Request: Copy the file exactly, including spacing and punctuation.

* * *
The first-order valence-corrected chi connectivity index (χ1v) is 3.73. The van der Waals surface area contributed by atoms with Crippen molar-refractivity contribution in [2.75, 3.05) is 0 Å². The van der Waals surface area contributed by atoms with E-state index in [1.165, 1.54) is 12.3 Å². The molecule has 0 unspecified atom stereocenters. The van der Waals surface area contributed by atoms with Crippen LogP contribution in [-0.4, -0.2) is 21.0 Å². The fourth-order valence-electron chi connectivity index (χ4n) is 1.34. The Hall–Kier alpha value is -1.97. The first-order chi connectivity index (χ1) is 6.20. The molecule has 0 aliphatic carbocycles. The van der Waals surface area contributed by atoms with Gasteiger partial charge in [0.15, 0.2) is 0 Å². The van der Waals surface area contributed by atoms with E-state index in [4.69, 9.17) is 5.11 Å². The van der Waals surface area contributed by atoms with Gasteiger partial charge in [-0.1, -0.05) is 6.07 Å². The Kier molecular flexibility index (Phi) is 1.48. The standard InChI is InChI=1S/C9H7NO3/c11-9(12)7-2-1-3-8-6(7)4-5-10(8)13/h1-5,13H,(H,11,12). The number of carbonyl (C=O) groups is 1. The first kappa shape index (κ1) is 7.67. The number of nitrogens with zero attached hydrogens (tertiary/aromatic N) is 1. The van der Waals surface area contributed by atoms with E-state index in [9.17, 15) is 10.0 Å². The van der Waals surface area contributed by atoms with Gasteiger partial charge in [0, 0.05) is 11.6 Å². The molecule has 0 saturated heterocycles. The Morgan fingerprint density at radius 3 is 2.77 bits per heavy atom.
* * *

The first-order valence-corrected chi connectivity index (χ1v) is 3.73. The van der Waals surface area contributed by atoms with Crippen molar-refractivity contribution in [2.75, 3.05) is 0 Å². The van der Waals surface area contributed by atoms with E-state index in [1.165, 1.54) is 12.3 Å². The molecule has 0 unspecified atom stereocenters. The van der Waals surface area contributed by atoms with Crippen LogP contribution in [-0.4, -0.2) is 21.0 Å². The fourth-order valence-electron chi connectivity index (χ4n) is 1.34. The Hall–Kier alpha value is -1.97. The first-order chi connectivity index (χ1) is 6.20. The molecule has 0 aliphatic carbocycles. The van der Waals surface area contributed by atoms with Gasteiger partial charge in [0.15, 0.2) is 0 Å². The van der Waals surface area contributed by atoms with E-state index in [4.69, 9.17) is 5.11 Å². The van der Waals surface area contributed by atoms with Gasteiger partial charge in [-0.1, -0.05) is 6.07 Å². The Kier molecular flexibility index (Phi) is 1.48. The standard InChI is InChI=1S/C9H7NO3/c11-9(12)7-2-1-3-8-6(7)4-5-10(8)13/h1-5,13H,(H,11,12). The number of carbonyl (C=O) groups is 1. The first kappa shape index (κ1) is 7.67. The number of nitrogens with zero attached hydrogens (tertiary/aromatic N) is 1. The van der Waals surface area contributed by atoms with E-state index in [9.17, 15) is 10.0 Å². The van der Waals surface area contributed by atoms with Gasteiger partial charge in [0, 0.05) is 11.6 Å². The molecule has 0 saturated heterocycles. The Morgan fingerprint density at radius 3 is 2.77 bits per heavy atom.